“You keep using my name.”
“I don’t give a fuck about the police right now. You know you’ll go down if I want it to happen, or if the Boss wants it to happen. You have no fucking say in the matter.”
“Yes, of course.”
“Fuck you. If you can manage to end this before your plane, all the better. If not, you’re coming back to work the streets again. You’re lucky the customer interceded on your behalf. If I had my way, I’d leave you down there with a drill-hole in your skull to let out all that hot air.”
“Much obliged, sir.”
“You clearly don’t give a shit about obligations, so don’t talk to me. And by the way, fuck your otter. I’m glad he’s dead.”
Yoshio eyed the phone as he might a viper. Before him hovered Dana’s face as he shot Tatsuo and Aomi, the panorama as he chased her down to the surf. You can call me any time.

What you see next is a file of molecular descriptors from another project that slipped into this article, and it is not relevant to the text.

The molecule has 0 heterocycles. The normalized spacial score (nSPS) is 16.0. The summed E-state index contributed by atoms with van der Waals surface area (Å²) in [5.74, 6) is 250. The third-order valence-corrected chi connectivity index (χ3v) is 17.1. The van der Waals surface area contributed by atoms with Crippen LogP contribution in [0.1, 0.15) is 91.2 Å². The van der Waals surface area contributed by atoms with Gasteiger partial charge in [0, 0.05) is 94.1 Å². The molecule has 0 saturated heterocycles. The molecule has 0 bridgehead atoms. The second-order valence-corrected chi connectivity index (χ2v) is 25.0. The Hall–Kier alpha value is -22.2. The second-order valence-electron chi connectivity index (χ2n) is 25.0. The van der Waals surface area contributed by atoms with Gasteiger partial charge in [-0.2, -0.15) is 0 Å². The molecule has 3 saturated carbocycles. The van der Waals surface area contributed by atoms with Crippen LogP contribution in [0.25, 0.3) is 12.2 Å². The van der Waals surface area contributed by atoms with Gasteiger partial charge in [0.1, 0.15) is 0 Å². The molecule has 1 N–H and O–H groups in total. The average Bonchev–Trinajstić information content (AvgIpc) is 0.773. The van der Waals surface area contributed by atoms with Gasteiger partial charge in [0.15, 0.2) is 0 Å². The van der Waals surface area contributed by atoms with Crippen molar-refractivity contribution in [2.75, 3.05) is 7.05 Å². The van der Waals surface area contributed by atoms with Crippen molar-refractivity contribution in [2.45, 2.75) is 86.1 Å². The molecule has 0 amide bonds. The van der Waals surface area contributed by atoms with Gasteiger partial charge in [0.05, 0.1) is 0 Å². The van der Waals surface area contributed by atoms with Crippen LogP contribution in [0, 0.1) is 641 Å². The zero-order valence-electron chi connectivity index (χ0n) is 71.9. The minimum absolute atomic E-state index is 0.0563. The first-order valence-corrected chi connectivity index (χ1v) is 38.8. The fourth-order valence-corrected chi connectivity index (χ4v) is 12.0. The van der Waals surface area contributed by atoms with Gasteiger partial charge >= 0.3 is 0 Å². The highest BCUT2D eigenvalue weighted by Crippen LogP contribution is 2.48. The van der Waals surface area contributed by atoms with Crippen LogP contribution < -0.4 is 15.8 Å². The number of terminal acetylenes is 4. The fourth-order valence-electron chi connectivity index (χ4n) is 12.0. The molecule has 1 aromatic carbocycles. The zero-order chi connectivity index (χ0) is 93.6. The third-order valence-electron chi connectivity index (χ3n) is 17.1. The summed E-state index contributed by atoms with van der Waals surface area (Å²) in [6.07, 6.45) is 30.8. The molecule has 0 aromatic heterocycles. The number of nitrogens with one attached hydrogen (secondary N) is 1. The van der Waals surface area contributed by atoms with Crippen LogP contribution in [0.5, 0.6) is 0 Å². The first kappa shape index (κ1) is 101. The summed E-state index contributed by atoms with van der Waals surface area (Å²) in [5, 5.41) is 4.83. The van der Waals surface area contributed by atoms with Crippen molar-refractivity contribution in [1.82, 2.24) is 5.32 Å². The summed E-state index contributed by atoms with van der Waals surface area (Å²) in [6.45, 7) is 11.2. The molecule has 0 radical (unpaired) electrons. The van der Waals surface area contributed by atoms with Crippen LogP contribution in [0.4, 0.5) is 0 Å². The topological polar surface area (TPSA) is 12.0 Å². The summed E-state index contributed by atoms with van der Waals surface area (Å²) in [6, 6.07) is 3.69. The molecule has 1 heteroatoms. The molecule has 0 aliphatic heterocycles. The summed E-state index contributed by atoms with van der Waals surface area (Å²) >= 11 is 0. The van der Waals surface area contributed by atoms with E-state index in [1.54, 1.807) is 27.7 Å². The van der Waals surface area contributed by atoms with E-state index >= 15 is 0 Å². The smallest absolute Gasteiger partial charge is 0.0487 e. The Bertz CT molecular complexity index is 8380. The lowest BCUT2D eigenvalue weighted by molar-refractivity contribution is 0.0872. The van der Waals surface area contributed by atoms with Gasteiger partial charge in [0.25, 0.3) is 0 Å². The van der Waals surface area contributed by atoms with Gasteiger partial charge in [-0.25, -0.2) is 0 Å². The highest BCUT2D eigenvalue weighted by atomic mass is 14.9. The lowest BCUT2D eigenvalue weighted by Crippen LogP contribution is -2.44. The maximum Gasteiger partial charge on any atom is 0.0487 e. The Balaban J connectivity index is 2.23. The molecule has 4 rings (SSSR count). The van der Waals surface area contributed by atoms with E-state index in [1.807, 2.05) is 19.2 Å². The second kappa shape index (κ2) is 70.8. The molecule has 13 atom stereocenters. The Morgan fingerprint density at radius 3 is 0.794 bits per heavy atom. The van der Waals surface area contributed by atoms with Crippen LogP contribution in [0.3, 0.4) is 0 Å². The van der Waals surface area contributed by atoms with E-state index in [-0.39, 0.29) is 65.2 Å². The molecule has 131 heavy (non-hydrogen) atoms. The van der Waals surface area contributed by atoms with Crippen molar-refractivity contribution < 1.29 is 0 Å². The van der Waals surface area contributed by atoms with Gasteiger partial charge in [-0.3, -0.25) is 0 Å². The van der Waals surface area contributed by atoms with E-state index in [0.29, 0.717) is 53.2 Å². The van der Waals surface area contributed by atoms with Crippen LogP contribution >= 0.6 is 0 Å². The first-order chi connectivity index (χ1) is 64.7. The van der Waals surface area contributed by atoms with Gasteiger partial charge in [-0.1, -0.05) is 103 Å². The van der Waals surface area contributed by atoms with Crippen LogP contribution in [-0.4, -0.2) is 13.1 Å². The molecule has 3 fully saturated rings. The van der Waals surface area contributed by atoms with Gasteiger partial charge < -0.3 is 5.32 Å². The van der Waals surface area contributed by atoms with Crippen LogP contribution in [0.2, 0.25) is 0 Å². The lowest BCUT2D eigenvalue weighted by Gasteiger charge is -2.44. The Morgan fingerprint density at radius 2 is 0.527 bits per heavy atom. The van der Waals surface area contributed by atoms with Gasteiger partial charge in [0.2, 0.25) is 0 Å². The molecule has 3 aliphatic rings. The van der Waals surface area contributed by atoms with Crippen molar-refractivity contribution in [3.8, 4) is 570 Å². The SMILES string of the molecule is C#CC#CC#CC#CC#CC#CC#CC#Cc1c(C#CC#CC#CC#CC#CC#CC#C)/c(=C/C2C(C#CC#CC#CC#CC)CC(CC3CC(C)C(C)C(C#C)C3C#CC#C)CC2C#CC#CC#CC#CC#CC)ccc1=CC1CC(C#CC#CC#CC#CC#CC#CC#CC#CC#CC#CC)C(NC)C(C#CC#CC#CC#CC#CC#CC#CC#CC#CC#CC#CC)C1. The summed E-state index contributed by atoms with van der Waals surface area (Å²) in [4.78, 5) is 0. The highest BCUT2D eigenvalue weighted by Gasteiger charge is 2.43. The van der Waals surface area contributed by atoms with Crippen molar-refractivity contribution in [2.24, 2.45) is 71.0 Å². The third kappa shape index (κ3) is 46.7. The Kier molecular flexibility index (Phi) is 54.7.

A group of elderly women passed him on the road. Giddy, chattering about the morning paper, which had still been delivered—of course the island doesn’t stop in a typhoon. Fucking civilization.
“Vote for Governor Ikazawa, November 28!” one of the ladies said. “We will change everything for the better at once, we promise.” They giggled, held their hands to their mouths.
“Excuse me, my delicate pheasants—what is so intriguing in this morning’s edition, if you don’t mind a shabby businessman insulting you with his presence?”
The ladies giggled again. Did drops in pressure turn the old into teenage gossips?
“The protest, you know. They called for it in the Ryukyu Standard. At the utaki just south of here.”
“May I see?”
A Message from a Ryukyuan Woman
September 20, 2013
I'm going to die on Okinawa. When this will be, I cannot say, but I am sure of this fact above all else. That, and the guilt of Japan and America in destroying our beautiful island. As a result, I propose to protest these countries at the utaki, south of Naha, and march to Heiwa Air Force Base at 9am tomorrow.